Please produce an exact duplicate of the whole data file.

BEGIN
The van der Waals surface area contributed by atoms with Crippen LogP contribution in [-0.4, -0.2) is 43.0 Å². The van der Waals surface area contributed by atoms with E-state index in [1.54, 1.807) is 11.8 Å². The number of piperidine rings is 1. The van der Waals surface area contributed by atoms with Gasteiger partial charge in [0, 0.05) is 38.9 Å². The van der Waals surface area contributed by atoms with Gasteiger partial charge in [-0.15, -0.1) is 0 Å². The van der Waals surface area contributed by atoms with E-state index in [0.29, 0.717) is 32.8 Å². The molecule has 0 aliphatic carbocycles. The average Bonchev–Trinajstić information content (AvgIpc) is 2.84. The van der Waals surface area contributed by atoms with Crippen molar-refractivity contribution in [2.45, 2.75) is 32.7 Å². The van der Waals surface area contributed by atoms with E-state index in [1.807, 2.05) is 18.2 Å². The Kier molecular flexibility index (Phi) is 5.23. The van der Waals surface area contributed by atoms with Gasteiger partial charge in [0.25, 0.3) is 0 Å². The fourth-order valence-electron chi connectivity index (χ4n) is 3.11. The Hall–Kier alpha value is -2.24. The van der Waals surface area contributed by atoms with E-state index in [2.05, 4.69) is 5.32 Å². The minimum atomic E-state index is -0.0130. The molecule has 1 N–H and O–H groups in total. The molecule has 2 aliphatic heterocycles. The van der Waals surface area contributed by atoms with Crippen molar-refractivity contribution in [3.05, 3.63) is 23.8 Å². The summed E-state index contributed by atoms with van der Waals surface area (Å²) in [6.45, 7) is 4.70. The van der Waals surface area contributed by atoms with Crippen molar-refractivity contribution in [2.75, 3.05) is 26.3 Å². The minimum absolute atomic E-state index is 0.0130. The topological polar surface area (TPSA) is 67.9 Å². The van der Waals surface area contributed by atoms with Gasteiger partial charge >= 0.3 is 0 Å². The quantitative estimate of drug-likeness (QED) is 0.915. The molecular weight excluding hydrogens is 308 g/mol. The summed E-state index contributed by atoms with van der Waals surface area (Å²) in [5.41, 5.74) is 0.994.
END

The van der Waals surface area contributed by atoms with Crippen LogP contribution in [-0.4, -0.2) is 43.0 Å². The van der Waals surface area contributed by atoms with E-state index in [1.54, 1.807) is 11.8 Å². The number of piperidine rings is 1. The van der Waals surface area contributed by atoms with Gasteiger partial charge in [0, 0.05) is 38.9 Å². The van der Waals surface area contributed by atoms with Gasteiger partial charge in [-0.15, -0.1) is 0 Å². The van der Waals surface area contributed by atoms with E-state index in [0.29, 0.717) is 32.8 Å². The molecule has 0 aliphatic carbocycles. The average Bonchev–Trinajstić information content (AvgIpc) is 2.84. The van der Waals surface area contributed by atoms with Crippen molar-refractivity contribution in [2.45, 2.75) is 32.7 Å². The van der Waals surface area contributed by atoms with E-state index in [1.807, 2.05) is 18.2 Å². The Kier molecular flexibility index (Phi) is 5.23. The van der Waals surface area contributed by atoms with Gasteiger partial charge in [0.25, 0.3) is 0 Å². The fourth-order valence-electron chi connectivity index (χ4n) is 3.11. The Hall–Kier alpha value is -2.24. The van der Waals surface area contributed by atoms with E-state index in [2.05, 4.69) is 5.32 Å². The minimum atomic E-state index is -0.0130. The molecule has 1 N–H and O–H groups in total. The molecule has 2 aliphatic heterocycles. The van der Waals surface area contributed by atoms with Crippen molar-refractivity contribution in [3.05, 3.63) is 23.8 Å². The summed E-state index contributed by atoms with van der Waals surface area (Å²) in [6.45, 7) is 4.70. The van der Waals surface area contributed by atoms with Crippen molar-refractivity contribution in [2.75, 3.05) is 26.3 Å². The minimum absolute atomic E-state index is 0.0130. The topological polar surface area (TPSA) is 67.9 Å². The van der Waals surface area contributed by atoms with Gasteiger partial charge >= 0.3 is 0 Å². The quantitative estimate of drug-likeness (QED) is 0.915. The molecular weight excluding hydrogens is 308 g/mol. The summed E-state index contributed by atoms with van der Waals surface area (Å²) in [5.41, 5.74) is 0.994.